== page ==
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One of the main goals of the Apollo 16 mission was to explore and sample a young bright-rayed crater aptly named North Ray crater (890 m diameter). Its high reflectivity is due to its young age.
During an impact event, geologic material is excavated and spread around a crater. The deepest material ends up near the rim, and shallower material is thrown farther. The pre-existing surface was mature, meaning that its brightness or albedo was diminished over time due to solar wind and micrometeorite bombardment (space weathering). The fresh material had not suffered these effects, thus its high albedo.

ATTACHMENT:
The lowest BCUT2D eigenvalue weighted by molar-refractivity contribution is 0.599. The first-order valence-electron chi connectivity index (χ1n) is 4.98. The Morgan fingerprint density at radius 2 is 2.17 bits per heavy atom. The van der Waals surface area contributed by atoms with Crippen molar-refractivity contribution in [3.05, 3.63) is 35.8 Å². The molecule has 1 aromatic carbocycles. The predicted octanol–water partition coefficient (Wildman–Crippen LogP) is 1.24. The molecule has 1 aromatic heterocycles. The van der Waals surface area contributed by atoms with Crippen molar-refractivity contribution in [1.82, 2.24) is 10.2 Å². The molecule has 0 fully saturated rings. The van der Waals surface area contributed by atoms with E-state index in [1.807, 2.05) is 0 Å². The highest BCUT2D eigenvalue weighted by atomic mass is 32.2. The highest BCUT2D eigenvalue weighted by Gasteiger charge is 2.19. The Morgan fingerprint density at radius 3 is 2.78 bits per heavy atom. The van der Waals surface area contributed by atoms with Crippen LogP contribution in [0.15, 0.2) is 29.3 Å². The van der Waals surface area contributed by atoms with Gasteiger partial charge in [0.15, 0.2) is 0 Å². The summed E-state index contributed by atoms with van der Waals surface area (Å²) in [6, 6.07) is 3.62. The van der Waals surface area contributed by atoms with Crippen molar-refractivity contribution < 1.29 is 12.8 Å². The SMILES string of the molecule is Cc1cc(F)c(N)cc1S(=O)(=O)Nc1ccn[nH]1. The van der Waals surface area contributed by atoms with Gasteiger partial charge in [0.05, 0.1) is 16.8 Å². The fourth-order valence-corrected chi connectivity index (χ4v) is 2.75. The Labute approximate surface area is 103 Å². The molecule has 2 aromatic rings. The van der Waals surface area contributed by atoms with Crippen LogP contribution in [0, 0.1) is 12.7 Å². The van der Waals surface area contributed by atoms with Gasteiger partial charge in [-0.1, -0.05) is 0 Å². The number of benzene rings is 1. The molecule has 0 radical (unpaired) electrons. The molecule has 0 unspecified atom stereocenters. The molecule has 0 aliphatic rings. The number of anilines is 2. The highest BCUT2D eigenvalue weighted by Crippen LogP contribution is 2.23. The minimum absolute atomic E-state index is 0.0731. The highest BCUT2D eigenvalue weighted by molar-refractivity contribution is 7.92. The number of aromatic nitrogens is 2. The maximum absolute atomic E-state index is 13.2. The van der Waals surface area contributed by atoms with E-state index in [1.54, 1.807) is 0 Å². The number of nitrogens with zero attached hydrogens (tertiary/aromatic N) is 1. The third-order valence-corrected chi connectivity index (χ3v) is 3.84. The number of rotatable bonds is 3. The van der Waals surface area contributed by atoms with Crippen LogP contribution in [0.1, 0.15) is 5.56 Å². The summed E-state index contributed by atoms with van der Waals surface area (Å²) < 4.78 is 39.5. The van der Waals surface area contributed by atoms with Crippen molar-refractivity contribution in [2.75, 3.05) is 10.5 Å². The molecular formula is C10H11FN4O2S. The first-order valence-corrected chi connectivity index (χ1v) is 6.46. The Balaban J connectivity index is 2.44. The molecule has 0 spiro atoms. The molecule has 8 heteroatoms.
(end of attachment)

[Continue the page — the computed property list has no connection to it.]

This space weathering process takes hundreds of millions of years to complete. At the the time of the Apollo 16 mission scientists did not know the age of North Ray crater, nor did they know as much as we know today about the details of the space weathering process, so an important goal was to learn what young really means on the Moon.
› Visit Arizona State University's LRO Camera website for more information and images